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Pelvic Stability... A Question of Balance.

January 31, 2002 3 min read

Pelvic Stability... A Question of Balance.

Since developing Fitter seven years ago, I have observed tens of thousands of people using it at consumer and medical conferences around the world. During the past three years I have been surprised to observe that approximately one in five people who step on Fitter have a problem with muscle imbalance in trunk, hip and lower back areas.

Often, these individuals display a lateral weight shift that involves significant rotation in the lower back and pelvic region. From conversation with them, I have learned that them I have learned that the majority of them have previously experienced some level of trauma to the ankle, knee or hip on the involved side. It has been my observation that this pelvic rotation generally stems from a muscular adjustment made in the trunk region to accommodate the non-weight bearing phase following a lower extremity injury.

The goal of this article is to outline some methods of using Fitter to help identify and possibly correct this situation, especially in cases where the knee and ankle are normal.

After my own experience of rehab from knee and foot surgery (1979, 1983) and as a member of the Canadian National Speed Skiing Team (1992), I personally know that pelvic muscular imbalance can lead to improper weight shift when turning on skis. For most skiers this rotation increases the difficulty in turning because they tend to rotate forward and lean back on the tail of the edging ski. This stance uses less gluteas medius muscle activity and more of the hip flexors. It also requires a contraction of the lower back muscles on the opposite side to balance the movement. Many skiers complain of a weak turning side and of lower back pain. I believe that pelvic rotation and muscular imbalance may be part of the problem.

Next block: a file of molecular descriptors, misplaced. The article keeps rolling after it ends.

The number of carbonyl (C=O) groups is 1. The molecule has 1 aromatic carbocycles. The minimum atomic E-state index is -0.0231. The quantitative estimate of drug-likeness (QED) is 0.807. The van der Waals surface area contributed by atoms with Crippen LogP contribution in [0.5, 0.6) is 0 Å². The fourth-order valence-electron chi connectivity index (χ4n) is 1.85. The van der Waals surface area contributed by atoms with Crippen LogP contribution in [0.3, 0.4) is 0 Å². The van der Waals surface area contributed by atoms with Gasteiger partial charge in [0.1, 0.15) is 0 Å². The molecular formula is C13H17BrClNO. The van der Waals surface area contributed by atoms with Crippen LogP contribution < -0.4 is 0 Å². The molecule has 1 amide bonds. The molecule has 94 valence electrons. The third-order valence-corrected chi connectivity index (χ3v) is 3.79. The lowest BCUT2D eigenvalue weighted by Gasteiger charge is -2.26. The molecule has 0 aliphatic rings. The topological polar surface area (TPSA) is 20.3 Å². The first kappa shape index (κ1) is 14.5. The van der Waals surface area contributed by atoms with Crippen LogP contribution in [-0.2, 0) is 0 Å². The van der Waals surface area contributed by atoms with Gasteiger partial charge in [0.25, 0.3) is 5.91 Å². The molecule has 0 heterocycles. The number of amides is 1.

After observing thousands of Fitter users, it is clear that the majority of people who show pelvic rotation have experienced a previous trauma to the lower extremity on the involved side. Secondly, many of the subjects also indicated that they have experienced regional pain in the lower back on the opposite side. There is ongoing evidence that suggest that Fitter helps train the trunk and hip girdle muscles to participate in proper stabilization while exercising the lower extremities. With a focus on muscular balance and strength, using Fitter may help achieve improved pelvic posture while decreasing the frequency of regional pain syndromes.

In a general patient population, Fitter can easily be used with or without balance aids to evaluate and improve this situation. With your Fitter, try the following steps on a number of your patients and see what your test results suggest:

  1. To begin, observe the patient while he is using the Fitter for the first time. Encourage proper foot placement and an upright stance (Figure 1). Watch for any postural reactions that may indicate muscular imbalance (figure 2). It is common to see any or all of the following:
  • tilted/rotated head and shoulder positions
  • rotation and over compensation of upper body movement
  • aggressive use of balance aids when shifting to the involved side
  • rotated and tilted trunk and pelvic girdle to the involved side
  • instability in the ankle and;or knee on the involved side
  • On an easy tension, have the patient perform 8-15 power thrust exercises on each side while observing for the above indications (Figure 3). Muscle fatigue may become a factor with this exercise and cause the patient to adjust his pelvic position even further to the rear on the involved side. At this point you will have gathered enough information on the patient's movement patterns to determine which involved muscles require strengthening and which are currently being overused. Other concerns that require further investigation may also be identified.
  • Now you can assign the patient exercises such as power thrust variation (Figures 3-6). Position the trunk in such a way that the correct muscle groups can be strengthened while minimizing the involvement of the overused muscle groups. I hope that this process will give you an additional method to help evaluate muscular strength in the pelvic region. These exercises will help improve the patient's natural muscular movement patterns while giving you some useful new ideas for ways to use your Fitter. You may even notice a decrease in the frequency of regional pain syndromes.

    If you have any comments or specific experience related to this discussion, please write, phone or e-mail Fitter International Inc.